This is the first of eight posts that will take a deeper look at that simple piece of advice. Today I’ll provide an overview of seven components of critical thinking and in subsequent posts I’ll dig deeper into each of the components.

I’ve decided to focus on health care for a few reasons: (1) it’s REALLY important to a lot of people; (2) the “debate” has been highjacked by people (left and right) with very strong opinions who do not want us to actually think about healthcare, just follow their line of thought; and (3) I’m having a hard time getting my mental arms around this issue and feel that maybe a little writing will help me clarify my own position. I need your help here.

CRITICAL THINKING: It’s the process of figuring out what to believe and then what to do about your beliefs. It starts with “figuring out what to believe,” which takes time and is darn hard work. It’s easy to parrot a talk-show host; it’s uncomfortable to examine your own beliefs and figure out if they are built on a good foundation.

As you work on figuring out your beliefs, here are seven components of critical thinking to consider:  

  • What’s the ISSUE and how does the issue look from various points of view. From a moral perspective do you believe that everyone has a right to quality healthcare? From a fiscal perspective, who should pay for this right? For that matter, what about our individual responsibility to live a healthy lifestyle. Should I pay for your smoking habit and should you pay because I like to eat a lot? Paying for the system has come front and center, but it’s not the only issue. Step One of critical thinking: get clarity about the set of issues and work at prioritizing them.
  • What QUESTIONS bring clarity to the issues? And the most important question to ask is: Are we solving the real problems? With upwards of 90,000 people dying every year because of mistakes, misuses, and care-acquired illnesses, is the main issue about payment or quality? We have LOTS of smart people who can answer questions. Are we asking the right questions?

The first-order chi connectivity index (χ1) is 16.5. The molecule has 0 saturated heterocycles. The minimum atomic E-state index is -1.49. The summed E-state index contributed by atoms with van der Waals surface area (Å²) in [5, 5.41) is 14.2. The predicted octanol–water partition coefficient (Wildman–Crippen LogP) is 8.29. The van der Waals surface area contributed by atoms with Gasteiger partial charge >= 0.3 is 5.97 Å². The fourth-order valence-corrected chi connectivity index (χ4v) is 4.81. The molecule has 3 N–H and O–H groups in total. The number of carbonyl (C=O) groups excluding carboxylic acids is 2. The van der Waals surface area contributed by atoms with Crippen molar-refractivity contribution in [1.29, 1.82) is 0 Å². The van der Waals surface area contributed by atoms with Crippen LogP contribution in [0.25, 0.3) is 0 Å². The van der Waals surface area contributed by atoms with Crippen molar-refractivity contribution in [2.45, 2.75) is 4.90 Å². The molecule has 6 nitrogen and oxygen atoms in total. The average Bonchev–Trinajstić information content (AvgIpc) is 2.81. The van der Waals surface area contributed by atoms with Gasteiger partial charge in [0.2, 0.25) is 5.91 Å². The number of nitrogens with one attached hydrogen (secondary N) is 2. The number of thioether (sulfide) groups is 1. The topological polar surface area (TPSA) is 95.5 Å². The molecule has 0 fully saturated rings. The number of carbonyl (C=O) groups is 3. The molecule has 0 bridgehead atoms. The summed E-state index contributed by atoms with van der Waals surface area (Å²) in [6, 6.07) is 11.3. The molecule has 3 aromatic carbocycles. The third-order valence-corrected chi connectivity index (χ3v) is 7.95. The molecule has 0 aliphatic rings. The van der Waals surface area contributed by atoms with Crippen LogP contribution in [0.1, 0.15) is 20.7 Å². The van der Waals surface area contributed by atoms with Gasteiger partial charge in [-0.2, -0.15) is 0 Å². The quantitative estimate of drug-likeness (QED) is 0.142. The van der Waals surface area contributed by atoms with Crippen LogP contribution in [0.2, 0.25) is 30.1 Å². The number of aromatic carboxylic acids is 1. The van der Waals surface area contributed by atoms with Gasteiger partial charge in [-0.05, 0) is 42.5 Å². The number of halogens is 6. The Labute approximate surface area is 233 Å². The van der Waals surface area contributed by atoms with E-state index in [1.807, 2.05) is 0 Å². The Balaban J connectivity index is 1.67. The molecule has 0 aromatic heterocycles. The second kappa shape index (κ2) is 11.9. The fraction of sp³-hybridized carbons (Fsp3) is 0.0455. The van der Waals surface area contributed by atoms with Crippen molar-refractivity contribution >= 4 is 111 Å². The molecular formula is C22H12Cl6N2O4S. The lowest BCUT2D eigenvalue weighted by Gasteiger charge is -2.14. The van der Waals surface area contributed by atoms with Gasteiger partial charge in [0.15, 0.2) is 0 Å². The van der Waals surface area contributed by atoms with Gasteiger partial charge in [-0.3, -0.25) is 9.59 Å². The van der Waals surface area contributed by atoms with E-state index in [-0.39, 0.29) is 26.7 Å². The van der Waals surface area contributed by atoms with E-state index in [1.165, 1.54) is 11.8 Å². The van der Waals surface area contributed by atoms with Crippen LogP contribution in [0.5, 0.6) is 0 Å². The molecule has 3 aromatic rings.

• What CONCEPTS are we using to organize our thinking? I’ve had healthcare executives (angrily) tell me that “We are not a factory making widgets!” True. But the concept of standardization seems to work in every other industry. Might it be applied to some of the issues affecting healthcare? Concepts help us organize our thinking and then explain it to others. What’s your concept of a hospital? (Remember, in the late 1700’s they were literally “a place to go to die.”)
  • As we think about the health care system what are the ALTERNATIVES to today’s practices? The general hospital was right for medicine at the beginning of the 20th century because it did everything for anybody. A hundred years later is it still the right way to deal with injury and sickness? For that matter, what are the alternatives to staying healthy and never having to use a hospital?
  • ASSUMPTIONS are the foundation of all strategy and all plans. And when assumptions degrade, the plans are usually out of line with reality. What assumptions underpin the insurance industry? What assumptions are the foundation of the “medical home” concept being touted? What assumptions are employers making about their role in keeping employees healthy? What assumptions are you making about your health needs as you age?
  • “Truth” often depends on your POINT OF VIEW. What does the system look like from the point of view of a retiree who is in the Medicare system? What does the system look like from the point of view of the owner of a small business? What about a self-employed bloke like me? Who’s right? All of us. Who’s wrong? All of us.
  • As I write this all I know for sure is that Congress is going to do “something.” Not sure what it is; but I do know that whatever they do will have both intended and unintended CONSEQUENCES. People following an ideology tend to see the intended consequences of their actions and “get surprised” by the unintended consequences.  All of us should think about “what else” were getting when we take an action. It will play out – but later.

HELP!  I really want to get my arms around this and I need a conversation. Please comment – challenge – add-to – etc. Please pass this on to friends and colleagues who are in the system. What does it look like from the inside?

(Jodi, if you’re reading this it’s time to comment.)

OK, now it’s your turn.